- Tenured Radical offers a very strong pro-peace critique of the movement to boycott Israeli universities
- At The F Word, Louise Livesey has a good take on Gail Trimble, the woman who was ‘too smart’ and womanly for University Challenge.
- Rape is cheaper than bullets: Heather Harvey on how rape is used as a weapon of war. (Also here)
Melanie PhillipsThe Daily Show on Obama: The Antichrist
Loathe as I am to disprove the rule that bloggers are armed with opinions about everything, I’m not quite sure what to say about this apart from some banality like “oh my!” or “that’s a turn up for the books”. I should really never write anything without an encyclopedia of cliches…
People blog about politics for any number of reasons. Some use it as a chance to vent; others as a chance to debate. Some like to specialise in one specific area; others offer a more general commentary. Some proselytize for their party, their ideology, their faith or their atheism. Some scrutinise the tabloids, some interpret the world through academia, and some type pithy, witty put-downs to those who deserve a good fisking. Even now I’ve only begun to scratch the surface.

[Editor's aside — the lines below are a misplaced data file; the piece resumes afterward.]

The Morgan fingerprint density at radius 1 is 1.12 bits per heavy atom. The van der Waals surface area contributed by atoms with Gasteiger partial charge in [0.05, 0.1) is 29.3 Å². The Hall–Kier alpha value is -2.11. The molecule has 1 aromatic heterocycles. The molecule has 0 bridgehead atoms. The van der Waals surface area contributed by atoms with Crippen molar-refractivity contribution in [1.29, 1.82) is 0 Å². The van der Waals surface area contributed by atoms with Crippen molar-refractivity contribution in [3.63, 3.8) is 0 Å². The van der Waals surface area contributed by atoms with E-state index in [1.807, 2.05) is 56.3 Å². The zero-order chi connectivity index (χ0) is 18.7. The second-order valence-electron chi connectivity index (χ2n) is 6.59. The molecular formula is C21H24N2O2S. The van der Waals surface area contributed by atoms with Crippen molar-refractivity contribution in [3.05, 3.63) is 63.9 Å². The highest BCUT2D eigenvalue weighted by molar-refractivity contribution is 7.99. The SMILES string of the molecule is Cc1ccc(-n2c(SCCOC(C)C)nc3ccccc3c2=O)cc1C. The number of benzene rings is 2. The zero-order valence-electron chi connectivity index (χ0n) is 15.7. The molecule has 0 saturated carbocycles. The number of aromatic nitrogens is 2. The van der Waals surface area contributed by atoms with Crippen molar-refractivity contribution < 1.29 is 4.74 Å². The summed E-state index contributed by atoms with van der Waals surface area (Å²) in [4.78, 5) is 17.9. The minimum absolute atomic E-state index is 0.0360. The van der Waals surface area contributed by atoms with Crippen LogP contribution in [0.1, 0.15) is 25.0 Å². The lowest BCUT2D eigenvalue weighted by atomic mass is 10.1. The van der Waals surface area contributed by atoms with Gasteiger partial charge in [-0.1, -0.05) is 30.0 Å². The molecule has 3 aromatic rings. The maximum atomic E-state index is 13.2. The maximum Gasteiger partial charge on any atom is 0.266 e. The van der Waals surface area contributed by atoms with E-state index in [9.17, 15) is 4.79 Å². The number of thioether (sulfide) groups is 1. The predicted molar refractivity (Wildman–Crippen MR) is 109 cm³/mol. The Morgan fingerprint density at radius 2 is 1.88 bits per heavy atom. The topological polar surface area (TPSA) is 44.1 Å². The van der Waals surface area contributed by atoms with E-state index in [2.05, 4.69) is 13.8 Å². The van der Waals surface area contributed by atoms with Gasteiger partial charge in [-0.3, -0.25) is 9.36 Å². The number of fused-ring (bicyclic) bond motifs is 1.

But where blogs might differ in their motivations, ideology, tone and voice, the one unifying thread which runs through this huge, diffuse blogsophere is that they’re all written by people who believe this country can be made better than it is today. In an age which is supposed to be more apathetic than those which have gone before, that’s something pretty special.
For that reason, no matter how many links they recieve, how many hits they boast or whether or not they’re nominated for a prize, all of them – regardless of party or creed – are of great value to our understanding of the world, and of each other.
So just for the record, the submissions I made for the Orwell Prize can be found here, but before you do that, I’d ask anyone with an interest in entering the kingdom of blogs to first read the other submissions, especially by those writers you haven’t heard of or think you won’t agree with. And once you’ve done that, perhaps you might want to check out what else is out there. It will be worth your time.